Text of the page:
Jean: Well, sure just and how you say something you can use visual words that it looks the — how does that look to you for an auditory person would be does that sound good, and a kinesthetic person would be does that feel right, so you are using all of those different words from the different modalities there, and if somebody is very kinesthetic the feel one really, really makes sense to them, and the same with the visual person, the auditory person, so its more like you are speaking their language, and what NLP is great for what I call flexibility of behavior. The more that you are flexible which is a kinesthetic word, and I am more kinesthetic the more that you are able to go into those different modalities again you are reaching that audience so you know looks through your presentation and just be thinking am I using all of those different types of words.

Jason Hartman: Excellent and improv, I mean of course thinking on your feet is a good thing for our trial lawyer, a public speaker, a salesperson anybody. Tell us about how you bring the world of acting into speaking. I mean do you want to cite Ronald Reagan. You know he was a great speaker and —

Jean: Right.

Jason Hartman: And by most peoples thinking they are great President, built a lot of people his critics especially on the left said well, he is an actor. He never really did much as an actor frankly or a little bit very well at it I should say.

Jean: Well, he was a B actor.

Jason Hartman: Yeah but he sure did well as a President that's for sure.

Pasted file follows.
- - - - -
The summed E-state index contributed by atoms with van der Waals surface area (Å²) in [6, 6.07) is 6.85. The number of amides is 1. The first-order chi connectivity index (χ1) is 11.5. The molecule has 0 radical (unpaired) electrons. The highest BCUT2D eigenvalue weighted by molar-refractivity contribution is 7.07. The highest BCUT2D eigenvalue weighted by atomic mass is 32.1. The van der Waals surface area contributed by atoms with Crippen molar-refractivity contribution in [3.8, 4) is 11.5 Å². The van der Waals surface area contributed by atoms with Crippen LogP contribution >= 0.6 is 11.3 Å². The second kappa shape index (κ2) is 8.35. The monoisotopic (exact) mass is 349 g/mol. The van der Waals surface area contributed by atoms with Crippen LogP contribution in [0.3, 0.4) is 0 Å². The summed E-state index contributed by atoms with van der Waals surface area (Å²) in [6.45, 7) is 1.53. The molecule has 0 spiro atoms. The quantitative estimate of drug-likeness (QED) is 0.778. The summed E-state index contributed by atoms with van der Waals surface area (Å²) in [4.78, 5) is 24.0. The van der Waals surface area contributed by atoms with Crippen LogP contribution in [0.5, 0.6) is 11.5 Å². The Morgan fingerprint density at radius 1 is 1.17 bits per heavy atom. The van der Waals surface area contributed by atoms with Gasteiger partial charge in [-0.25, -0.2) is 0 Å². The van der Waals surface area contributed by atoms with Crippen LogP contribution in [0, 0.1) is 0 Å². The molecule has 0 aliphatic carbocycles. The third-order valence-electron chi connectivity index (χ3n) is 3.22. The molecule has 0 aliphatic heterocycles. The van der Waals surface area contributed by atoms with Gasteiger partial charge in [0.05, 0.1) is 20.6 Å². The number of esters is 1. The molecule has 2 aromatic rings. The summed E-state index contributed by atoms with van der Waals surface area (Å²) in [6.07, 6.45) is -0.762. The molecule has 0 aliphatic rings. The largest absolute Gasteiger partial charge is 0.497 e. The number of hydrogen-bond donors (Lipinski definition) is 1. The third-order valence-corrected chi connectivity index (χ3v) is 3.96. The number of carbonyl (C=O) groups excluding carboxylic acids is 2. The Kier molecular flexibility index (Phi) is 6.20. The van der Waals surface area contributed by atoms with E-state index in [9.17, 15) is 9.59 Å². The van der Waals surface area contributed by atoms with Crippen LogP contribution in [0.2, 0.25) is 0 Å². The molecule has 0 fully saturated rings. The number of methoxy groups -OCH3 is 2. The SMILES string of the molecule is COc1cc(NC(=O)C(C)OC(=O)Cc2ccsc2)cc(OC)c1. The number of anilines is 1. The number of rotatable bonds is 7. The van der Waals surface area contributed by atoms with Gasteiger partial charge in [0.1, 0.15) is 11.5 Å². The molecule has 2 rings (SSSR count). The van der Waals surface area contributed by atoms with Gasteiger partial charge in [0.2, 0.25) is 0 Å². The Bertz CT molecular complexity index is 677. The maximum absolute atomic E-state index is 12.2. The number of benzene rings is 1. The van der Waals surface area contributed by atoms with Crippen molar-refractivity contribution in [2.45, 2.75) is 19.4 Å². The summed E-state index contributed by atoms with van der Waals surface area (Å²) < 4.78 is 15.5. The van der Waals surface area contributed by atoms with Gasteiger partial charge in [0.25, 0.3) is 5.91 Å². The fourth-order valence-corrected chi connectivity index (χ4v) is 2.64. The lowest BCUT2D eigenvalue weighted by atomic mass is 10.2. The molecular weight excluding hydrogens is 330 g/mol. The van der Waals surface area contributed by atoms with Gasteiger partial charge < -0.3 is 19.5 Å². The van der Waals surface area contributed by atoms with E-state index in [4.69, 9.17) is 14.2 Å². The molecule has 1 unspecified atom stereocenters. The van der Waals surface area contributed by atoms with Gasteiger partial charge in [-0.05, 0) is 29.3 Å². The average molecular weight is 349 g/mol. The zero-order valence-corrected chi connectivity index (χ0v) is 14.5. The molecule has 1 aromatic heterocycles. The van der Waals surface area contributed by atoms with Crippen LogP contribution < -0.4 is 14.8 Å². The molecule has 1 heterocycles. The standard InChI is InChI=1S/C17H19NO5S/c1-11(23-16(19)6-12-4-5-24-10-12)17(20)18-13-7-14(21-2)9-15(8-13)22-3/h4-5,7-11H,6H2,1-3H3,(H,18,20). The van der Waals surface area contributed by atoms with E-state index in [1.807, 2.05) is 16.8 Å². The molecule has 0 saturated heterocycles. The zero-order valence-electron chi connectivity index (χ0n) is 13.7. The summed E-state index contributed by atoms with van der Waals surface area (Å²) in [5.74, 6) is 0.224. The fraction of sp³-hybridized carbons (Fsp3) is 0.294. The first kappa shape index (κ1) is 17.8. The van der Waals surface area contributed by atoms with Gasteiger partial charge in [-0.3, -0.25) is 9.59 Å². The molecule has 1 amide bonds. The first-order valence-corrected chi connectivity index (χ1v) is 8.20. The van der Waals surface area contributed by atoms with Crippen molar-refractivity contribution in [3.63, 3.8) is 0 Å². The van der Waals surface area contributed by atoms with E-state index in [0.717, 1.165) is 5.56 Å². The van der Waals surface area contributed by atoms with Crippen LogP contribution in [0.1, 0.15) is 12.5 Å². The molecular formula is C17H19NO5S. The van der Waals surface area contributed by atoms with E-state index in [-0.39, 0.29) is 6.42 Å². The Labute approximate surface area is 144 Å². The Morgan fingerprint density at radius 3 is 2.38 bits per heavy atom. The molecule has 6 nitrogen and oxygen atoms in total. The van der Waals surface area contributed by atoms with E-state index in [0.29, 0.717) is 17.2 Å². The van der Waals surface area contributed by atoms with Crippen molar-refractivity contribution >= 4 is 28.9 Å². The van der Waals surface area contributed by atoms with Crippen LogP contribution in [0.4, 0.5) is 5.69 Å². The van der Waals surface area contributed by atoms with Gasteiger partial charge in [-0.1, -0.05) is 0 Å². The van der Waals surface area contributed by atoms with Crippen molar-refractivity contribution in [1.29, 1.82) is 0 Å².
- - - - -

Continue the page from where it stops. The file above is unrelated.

Jean: Yeah certainly as a speaker he knew how to relate to people and make them feel at ease, and almost like they knew him. I think he had that very engaging style there.

Jason Hartman: He did in, and what's interesting about it is even his opponents like his friend Tip O'Neill who was democrat of course speaker of the house. He was able through his communication skills to really reach across the aisle and get a lot of stuff done compared to his predecessor Jimmy Carter who made like no alliances and just couldn't accomplish much.

Jean: He is doing very well now Jimmy Carter in communicating with variety of people more through at the non-profit. He has had a more successful post presidency I would think.

Jason Hartman: Right.

Jean: But anyway getting back to theater, so you know theater has taught me a lot of different things. First of all as a speaker you talked a lot about pause. Everybody hears the importance of pause, and I have been talking about that for years that the pause would really make a moment more juicy. It will help people really get involved in what you are saying. Recently I was taking a theater class, and I learned it a whole another level.